Andy’s sponsorship of Jimmy Clark’s Lotus in the “500” for 1966 got him close with a second place finish.  Nevertheless, that wasn’t good enough.  In 1967 Andy came to Indianapolis with the revolutionary turbine and the legendary driver, Parnelli Jones. Heartbreak came on the 197th lap when a minute gear piece broke ending their chances of victory. In 1968, he came back to the “500” with four Lotus-56s and plans for drivers Jim Clark and Jackie Stewart to be headliners.  However, Clark was killed at Hockenheim, Germany in April and Stewart broke his wrist before the track opened in May.  Lotus brought in BRM driver, Mike Spence, to drive one of the Lotus turbines.  But tragedy struck early in the month when Spence, driving Greg Weld’s No.30 car hit the first-turn wall and was struck by the right-front tire, causing fatal head injuries.  Eventually, drivers Joe Leonard and Graham Hill started the “500” on the front-row in positions 1-2.  Art Pollard also started the race in the third Lotus-Turbine.  Leonard was leading with nine laps to go when once again mechanical woes ended his chances to win.  At the end of the 1968 season, the United States Auto Club (USAC) revised engine specifications, effectively outlawing Granatelli’s turbine car.  It seem like Andy would never win the “500.’

The following year Granatelli purchased Mario Andretti’s team headed by legendary mechanic Clint Brawner.  The team (the former Dean Van Lines team) after Al Dean’s death in 1967 was financed during the ’68 season by Firestone.  Returning to Indianapolis with a conventional car, Andy proceeded to win his first Indianapolis 500 with Andretti at the wheel and planted that famous kiss on Mario in victory lane.  Four years later, in 1973, Andy won his second and last Indy 500 with a STP-sponsored Eagle-Offy driven by Gordon Johncock.  Earlier that year Andy kissed NASCAR-legend Richard Petty in victory lane after he won the Daytona 500 driving the famous Petty blue and day-glo red No. 43 STP Oil & Gas Treatment Dodge Charger.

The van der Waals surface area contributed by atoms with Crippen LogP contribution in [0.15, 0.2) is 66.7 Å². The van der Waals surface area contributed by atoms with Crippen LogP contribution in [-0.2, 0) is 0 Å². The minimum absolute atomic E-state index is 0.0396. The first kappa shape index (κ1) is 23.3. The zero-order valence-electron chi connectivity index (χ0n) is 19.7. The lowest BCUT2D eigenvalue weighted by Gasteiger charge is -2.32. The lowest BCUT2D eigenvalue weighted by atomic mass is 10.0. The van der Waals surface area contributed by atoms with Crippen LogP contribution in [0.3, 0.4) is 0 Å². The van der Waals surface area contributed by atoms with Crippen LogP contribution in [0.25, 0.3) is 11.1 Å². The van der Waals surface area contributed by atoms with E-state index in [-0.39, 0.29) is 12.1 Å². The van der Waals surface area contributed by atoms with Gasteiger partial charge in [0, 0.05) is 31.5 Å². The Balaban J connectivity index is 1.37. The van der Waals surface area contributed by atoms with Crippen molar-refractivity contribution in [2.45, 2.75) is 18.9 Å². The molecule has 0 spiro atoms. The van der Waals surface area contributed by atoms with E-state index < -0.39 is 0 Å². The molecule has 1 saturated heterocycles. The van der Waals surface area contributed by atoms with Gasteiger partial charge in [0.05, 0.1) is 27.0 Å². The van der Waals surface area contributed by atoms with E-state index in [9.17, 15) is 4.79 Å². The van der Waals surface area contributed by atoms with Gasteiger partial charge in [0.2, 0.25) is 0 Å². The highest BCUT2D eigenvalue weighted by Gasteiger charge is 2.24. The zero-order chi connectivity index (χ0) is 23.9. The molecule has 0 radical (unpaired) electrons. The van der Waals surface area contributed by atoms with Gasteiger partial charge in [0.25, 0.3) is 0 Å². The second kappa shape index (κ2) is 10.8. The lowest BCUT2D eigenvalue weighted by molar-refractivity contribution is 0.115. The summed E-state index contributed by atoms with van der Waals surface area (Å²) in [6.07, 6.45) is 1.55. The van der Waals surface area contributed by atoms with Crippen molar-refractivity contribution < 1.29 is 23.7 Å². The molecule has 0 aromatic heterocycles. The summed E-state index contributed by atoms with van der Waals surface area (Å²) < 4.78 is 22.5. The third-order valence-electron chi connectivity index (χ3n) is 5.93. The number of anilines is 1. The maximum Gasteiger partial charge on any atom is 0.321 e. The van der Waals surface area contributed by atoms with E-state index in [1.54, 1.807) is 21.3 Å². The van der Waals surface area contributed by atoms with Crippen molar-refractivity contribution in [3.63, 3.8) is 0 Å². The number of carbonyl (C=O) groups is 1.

Andy loved the prestigious Indianapolis 500.  In 1969, he wrote the autobiographical book, “They Call Me Mister 500,” his Indianapolis Motor Speedway pit badge was numbered “500.”  He embodied everything good in racing, promotion and progress that won’t be seen again for some time.

I like what Indianapolis Motor Speedway President J. Douglas Boles wrote on the passing of Andy Granatelli, “Andy Granatelli – known appropriately as “Mister 500″ – understood better than anyone the spirit and challenge of the Indianapolis 500 and had a remarkable ability to combine innovative technologies with talented race car drivers to make his cars a threat to win at Indianapolis every year.  Andy leaves a legacy of historic moments that will live forever in Indianapolis 500 lore including his famous turbine that dominated the 1967 Indianapolis 500, the Lotus 56 of 1968, and giving the great Mario Andretti a kiss on the cheek in victory lane after his 1969 win.  Our thoughts and prayers are with Andy’s family, friends and legion of fans.”
Godspeed Andy.  You were one of a kind and will be missed.

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Steve Zautke
Steve Zautke, a Milwaukee, WI native, was raised in the sport of auto racing. His father, Bill, was a movie photographer that shot racing footage at tracks such as the Milwaukee Mile and the Indianapolis Motor Speedway in the 1960's and 1970's Steve's first professional job in racing was as an Emergency Medical Technician at tracks such as Angell Park and Hales Corners Speedway (1988-1991). Steve has also worked for the Milwaukee Mile as videographer, in media relations and historian (1993-2011). Steve also has worked as a reporter for Racing Information Systems (RIS) and has written features for 'Vintage Oval Racing' and 'Victory Lane' magazines. Most recently, Steve has written a book on Road America for Arcadia Publishing. ( http://www.amazon.com/Road-America-Nascar-Library-Collection/dp/1467111457 ) Steve co-hosts "Sparky's Final Inspection" a motorsports-based radio show with hosts, Steve "Sparky" Fifer and "NASCAR Girl" Summer Santana on Sports Radio 1250AM in Milwaukee and is also available on the internet at www.Sportradio1250.com. A member of the National Sprint Car Hall of Fame Induction Committee, Steve follows all types of racing from the dirt tracks to Formula One.